The Spectacle of Data: A Century of Fiches, Fairs, and Fantasies,” Theory, Culture & Society, special issue edited by Ryan Bishop and John Phillips (2020) [I presented part of this work as a keynote; you can find my copious slides here
Going beyond current scholarship on the “media city” and the “smart city,” Shannon Mattern argues that our global cities have been mediated and intelligent for millennia. Deep Mapping the Media City advocates for urban media archaeology, a multisensory approach to investigating the material history of networked cities. Mattern explores the material assemblages and infrastructures that have shaped the media city by taking archaeology literally—using techniques like excavation and mapping to discover the modern city’s roots in time.
In early March 2015 I was invited to take part in the Art + Feminism Wikipedia edit-a-thon at Babycastles by stopping by, “mid-thon,” to offer a little food for thought, a little epistemological interjection. I have no particular expertise in Wikipedia, but I do research and teach classes on knowledge institutions and structures: libraries, archives, exhibitions, communications infrastructures, filing systems, classification systems, etc. So the intellectual and political concerns that likely inform Wikipedians’ work also inspire my own. Thanks to some scheduling snafus, that presentation on March 9 didn’t happen as planned, so Ari Spool, from Babycastles (she also happens to be a former student and my current TA), invited me to join the April WikiWednesdays Wikipedia meet-up at at the gallery to share some of the ideas I would’ve shared back in March. Here’s my script.
In December 2014, at the Genres of Scholarly Knowledge Production conference. at HUMLab, Umeå University, Sweden, I presented a short paper on “Critiquing Platform Thinking.” You can find the text here. Many of the workshop participants were invited to reflect on the even in a collection of Medium posts; here’s mine.
On September 25, 2014, I was invited to join Tara McPherson from USC + the Alliance for Networking Visual Culture; Alberto Pepe, co-founder of Authorea; and Gregg Gordon, President of the Social Science Research Network, for a panel discussion at Columbia University on DIY publishing. I argued that DIY is, for the most part, a hubristic myth — and I offered instead “5 Lessons [about Publishing] on a Gradient of DIY-ness.” Here are my slides.
“Ear to the Wire: Listening to Historic Urban Infrastructures,” Amodern 2, “Network Archaeologies” Special Issue (October 2013)
At the wonderful Network Archaeology conference organized by the fabulous Nicole Starosielski and cris cheek at Miami University in Ohio in April 2012, I presented “Digging Through Archives and Dirt,” which addresses what media archaeology, especially one concerned with the “deep time” of media, can learn from archaeology-proper and architectural history. You can find my text and slides here.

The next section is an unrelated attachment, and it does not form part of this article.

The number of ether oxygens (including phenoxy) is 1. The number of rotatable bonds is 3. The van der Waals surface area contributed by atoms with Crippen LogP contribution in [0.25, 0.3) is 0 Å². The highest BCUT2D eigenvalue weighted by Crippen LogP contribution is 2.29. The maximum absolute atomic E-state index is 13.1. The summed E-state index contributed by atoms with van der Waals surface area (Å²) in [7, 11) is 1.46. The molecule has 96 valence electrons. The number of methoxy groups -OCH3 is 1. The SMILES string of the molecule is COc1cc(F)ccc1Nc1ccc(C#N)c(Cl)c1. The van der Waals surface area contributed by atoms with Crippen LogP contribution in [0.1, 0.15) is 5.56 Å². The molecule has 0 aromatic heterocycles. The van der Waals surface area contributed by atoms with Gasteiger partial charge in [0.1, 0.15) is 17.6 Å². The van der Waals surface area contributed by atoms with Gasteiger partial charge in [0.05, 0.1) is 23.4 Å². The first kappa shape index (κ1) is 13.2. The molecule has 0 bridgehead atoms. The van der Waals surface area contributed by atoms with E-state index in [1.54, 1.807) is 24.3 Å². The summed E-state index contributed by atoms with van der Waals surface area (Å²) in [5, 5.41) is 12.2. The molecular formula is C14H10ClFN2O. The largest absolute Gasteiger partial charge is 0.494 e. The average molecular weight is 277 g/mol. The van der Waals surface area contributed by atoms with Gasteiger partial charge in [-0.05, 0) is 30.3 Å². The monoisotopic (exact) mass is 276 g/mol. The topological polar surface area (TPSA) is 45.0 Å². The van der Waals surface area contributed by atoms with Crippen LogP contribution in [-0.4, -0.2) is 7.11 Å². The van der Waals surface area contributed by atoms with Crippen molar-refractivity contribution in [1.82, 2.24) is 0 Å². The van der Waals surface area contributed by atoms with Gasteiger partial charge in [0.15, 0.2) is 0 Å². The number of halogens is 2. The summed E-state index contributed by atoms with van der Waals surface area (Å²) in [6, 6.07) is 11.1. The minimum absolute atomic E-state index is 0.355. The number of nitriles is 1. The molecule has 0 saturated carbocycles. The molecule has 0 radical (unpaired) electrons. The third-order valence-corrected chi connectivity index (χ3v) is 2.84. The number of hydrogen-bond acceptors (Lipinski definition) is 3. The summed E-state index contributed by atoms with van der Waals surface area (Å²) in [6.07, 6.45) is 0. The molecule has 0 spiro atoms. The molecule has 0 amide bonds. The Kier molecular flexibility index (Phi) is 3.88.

We received word last week that our “Urban Informatics, Geographic Data, and the Media of Mapping” workshop has been accepted for the 2011 Society for Cinema and Media Studies conference in New Orleans. I’m chairing, and Germaine Halegoua (University of Wisconsin, Madison), Brendan Kredell (Northwestern University), Daniel Makagon (DePaul University), Jesse Shapins (Harvard University), and Nicole Starosielski (University of California, Santa Barbara) are contributing. Should be awesome.
The past several years have seen increasing corporate and educational interest in and major funding for projects that make urban histories, knowledges, data, etc., accessible, visible/audible/tangible, and, ideally, intelligible to urban publics. This workshop, supported by the Cinema, Media and Urban Studies SIG, will examine several such projects, critically addressing their rhetorical and aesthetic strategies and examining their utility as platforms for research, as pedagogical resources, and as political tools for civic engagement. Acknowledging the widespread commitment among these projects to “making the invisible, visible” (and sometimes collapsing “the urban” into “the visible”), panelists will pay particular attention to the media and sensory modes of mapping.
Brendan Kredell will critically reflect on how he’s using tools borrowed from urban and cultural geography—maps, census data, GIS—in his research on the relationships between gentrification and the growth of “sophisticated” cinema venues, like the Landmark Theatres. Germaine Halegoua will examine projects that use RFID, GPS, and other coding protocols to track, annotate, and map information about urban objects—from park benches to trash. Fusing urban informatics with “the Internet of Things,” these maps have the potential to “encourage novel styles of learning the city [and] aid in creating more stable policy initiatives.”
Daniel Makagon will discuss his own and others’ sound-mapping projects, which provide alternatives to traditional sight-centric modes of mapping and serve to represent the complexity of urban sensory experience. Both Makagon and fellow presenter Jesse Shapins pay particular attention to the politics embodied in their projects’ “base maps”: Makagon makes use of wiki-style OpenStreetMaps, while Shapins is developing an open-source toolkit for the creation of “cross-platform, interactive narratives” about urban places. Shapins’ software allows users to remix photos, videos, text, audio, maps, etc., into “database documentaries” that are then tied to places on a map. Finally, Nicole Starosielski will demonstrate a digital mapping project she has created in collaboration with USC’s VECTORS journal. Her “counter-map” uses digital media’s networked capabilities to portray transoceanic cables not as static material infrastructure, as they are presented in traditional cartography, but as “vectors” revealing the “complexity, historicity, and locality” of global media networks.